Hey, Readers. Those of you who have read my blog for a while likely know of my fascination (that’s probably the wrong word to use) with JFK’s assassination. I still maintain that America lost some of its innocence that day, but that is another matter.
Of the forty-five men who have served in the role of president, four died of natural causes while in office – William Henry Harrison, Zachary Taylor, Warren G. Harding, and Franklin Roosevelt. Four others were assassinated – Abraham Lincoln, James Garfield, William McKinley, and John F. Kennedy. Today’s post deals with an urban legend about two of those men, Lincoln and Kennedy.
Abraham Lincoln and John Kennedy (Public domain)
I first heard of the “strange coincidences” between the assassinations of Presidents Lincoln and Kennedy way before the internet was around. A newspaper article listed all the similarities between the two events. Recently, I remembered the article, so I decided to check its validity. Turns out some of the things are true.
- Both men were elected to congress in ’46. Lincoln in 1846, Kennedy in 1946.
- Both were elected to the office of president in ’60. Lincoln in 1860, Kennedy in 1960.
- Each man had seven letters in their last name.
- Both were concerned with civil rights. Lincoln signed the Emancipation Proclamation. Kennedy was the first to propose what would be the Civil Rights act of 1964.
- Both men married when they were in their thirties and their wives were in their twenties.
- Both were shot on a Friday. Lincoln on April 14, 1865, and Kennedy on November 22, 1963.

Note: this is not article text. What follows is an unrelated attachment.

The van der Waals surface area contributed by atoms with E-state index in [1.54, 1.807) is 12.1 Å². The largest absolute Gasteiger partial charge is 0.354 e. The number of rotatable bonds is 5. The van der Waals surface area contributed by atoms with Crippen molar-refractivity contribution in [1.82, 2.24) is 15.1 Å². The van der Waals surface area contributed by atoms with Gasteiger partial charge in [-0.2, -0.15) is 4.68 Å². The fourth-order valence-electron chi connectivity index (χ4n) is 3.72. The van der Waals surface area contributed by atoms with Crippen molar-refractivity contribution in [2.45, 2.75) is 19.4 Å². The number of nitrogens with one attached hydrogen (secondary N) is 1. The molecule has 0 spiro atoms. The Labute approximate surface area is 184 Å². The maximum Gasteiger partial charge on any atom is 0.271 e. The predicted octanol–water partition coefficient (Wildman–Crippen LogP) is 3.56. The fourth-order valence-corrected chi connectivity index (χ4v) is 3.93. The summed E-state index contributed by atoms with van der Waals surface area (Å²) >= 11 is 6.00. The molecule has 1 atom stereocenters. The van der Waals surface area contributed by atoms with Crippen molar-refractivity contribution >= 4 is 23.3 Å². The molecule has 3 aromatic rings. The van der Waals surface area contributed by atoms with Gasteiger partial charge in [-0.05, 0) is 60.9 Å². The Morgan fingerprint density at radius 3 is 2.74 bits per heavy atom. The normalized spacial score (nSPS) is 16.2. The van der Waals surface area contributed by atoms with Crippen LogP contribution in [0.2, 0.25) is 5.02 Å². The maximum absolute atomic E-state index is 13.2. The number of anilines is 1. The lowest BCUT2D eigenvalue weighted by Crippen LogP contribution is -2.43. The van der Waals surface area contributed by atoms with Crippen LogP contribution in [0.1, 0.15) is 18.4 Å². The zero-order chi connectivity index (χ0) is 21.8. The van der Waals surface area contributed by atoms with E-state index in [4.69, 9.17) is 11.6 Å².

- Both men were succeeded in office by Southern democrats named Johnson.
- Their successors were both born in ’08. Andrew Johnson in 1808, and Lyndon Johnson in 1908.
- Both assassins are known by their full names, John Wilkes Booth and Lee Harvey Oswald. (This is not uncommon as the press often uses a full name to distinguish assassins from innocent people with the same name. Another example is John Lennon’s assassin, Mark David Chapman.)
- Speaking of the assassins, the total number of letters in each name is fifteen.
- Neither Booth nor Oswald lived long enough to go to trial. After refusing to surrender, John Wilkes Booth was killed by Sergent Boston Corbett. (There is a conspiracy theory regarding Booth, and I’ll write about that in a future post.) While being transferred to the county jail, nightclub owner Jack Ruby shot and killed Oswald in the basement of the Dallas City Jail.
(Both photos are my own.)
There are some false assumptions/rumors involving the assassinations. While Ford shot Lincoln in a theater and Oswald ran to a theater after shooting Kennedy from a warehouse, the opposite didn’t hold true. Booth didn’t run to a warehouse as it has often been said but was found in a barn. Also, Lincoln’s secretary was named Kennedy, but Kennedy’s secretaries were not named Lincoln.
Nonetheless, there are some interesting comparisons between these two dark times in American history.
You must be logged in to post a comment.